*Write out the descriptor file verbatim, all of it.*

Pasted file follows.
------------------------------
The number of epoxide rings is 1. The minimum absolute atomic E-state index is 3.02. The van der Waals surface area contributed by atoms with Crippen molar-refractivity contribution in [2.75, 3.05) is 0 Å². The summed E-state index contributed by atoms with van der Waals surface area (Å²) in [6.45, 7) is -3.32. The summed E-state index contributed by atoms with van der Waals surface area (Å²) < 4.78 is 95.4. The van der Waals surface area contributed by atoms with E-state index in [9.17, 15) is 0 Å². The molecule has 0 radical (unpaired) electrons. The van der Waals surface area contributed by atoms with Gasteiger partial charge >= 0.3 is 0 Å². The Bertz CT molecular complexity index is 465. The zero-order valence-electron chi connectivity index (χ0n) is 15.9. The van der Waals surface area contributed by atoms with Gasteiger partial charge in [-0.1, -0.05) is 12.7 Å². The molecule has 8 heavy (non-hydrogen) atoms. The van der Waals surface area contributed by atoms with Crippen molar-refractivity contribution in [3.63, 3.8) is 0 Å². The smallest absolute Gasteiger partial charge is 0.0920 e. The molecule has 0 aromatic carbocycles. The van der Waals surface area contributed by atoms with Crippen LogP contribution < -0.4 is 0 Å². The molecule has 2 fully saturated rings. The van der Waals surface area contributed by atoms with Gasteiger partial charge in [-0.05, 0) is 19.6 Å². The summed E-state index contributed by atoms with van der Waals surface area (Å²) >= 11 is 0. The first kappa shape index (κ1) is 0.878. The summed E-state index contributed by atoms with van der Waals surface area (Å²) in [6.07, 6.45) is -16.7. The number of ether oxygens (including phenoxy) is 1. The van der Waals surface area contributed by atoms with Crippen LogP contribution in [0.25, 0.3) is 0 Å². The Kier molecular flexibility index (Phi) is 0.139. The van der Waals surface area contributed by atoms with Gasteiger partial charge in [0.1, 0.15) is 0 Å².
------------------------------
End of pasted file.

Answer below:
The number of epoxide rings is 1. The minimum absolute atomic E-state index is 3.02. The van der Waals surface area contributed by atoms with Crippen molar-refractivity contribution in [2.75, 3.05) is 0 Å². The summed E-state index contributed by atoms with van der Waals surface area (Å²) in [6.45, 7) is -3.32. The summed E-state index contributed by atoms with van der Waals surface area (Å²) < 4.78 is 95.4. The van der Waals surface area contributed by atoms with E-state index in [9.17, 15) is 0 Å². The molecule has 0 radical (unpaired) electrons. The van der Waals surface area contributed by atoms with Gasteiger partial charge >= 0.3 is 0 Å². The Bertz CT molecular complexity index is 465. The zero-order valence-electron chi connectivity index (χ0n) is 15.9. The van der Waals surface area contributed by atoms with Gasteiger partial charge in [-0.1, -0.05) is 12.7 Å². The molecule has 8 heavy (non-hydrogen) atoms. The van der Waals surface area contributed by atoms with Crippen molar-refractivity contribution in [3.63, 3.8) is 0 Å². The smallest absolute Gasteiger partial charge is 0.0920 e. The molecule has 0 aromatic carbocycles. The van der Waals surface area contributed by atoms with Crippen LogP contribution < -0.4 is 0 Å². The molecule has 2 fully saturated rings. The van der Waals surface area contributed by atoms with Gasteiger partial charge in [-0.05, 0) is 19.6 Å². The summed E-state index contributed by atoms with van der Waals surface area (Å²) >= 11 is 0. The first kappa shape index (κ1) is 0.878. The summed E-state index contributed by atoms with van der Waals surface area (Å²) in [6.07, 6.45) is -16.7. The number of ether oxygens (including phenoxy) is 1. The van der Waals surface area contributed by atoms with Crippen LogP contribution in [0.25, 0.3) is 0 Å². The Kier molecular flexibility index (Phi) is 0.139. The van der Waals surface area contributed by atoms with Gasteiger partial charge in [0.1, 0.15) is 0 Å².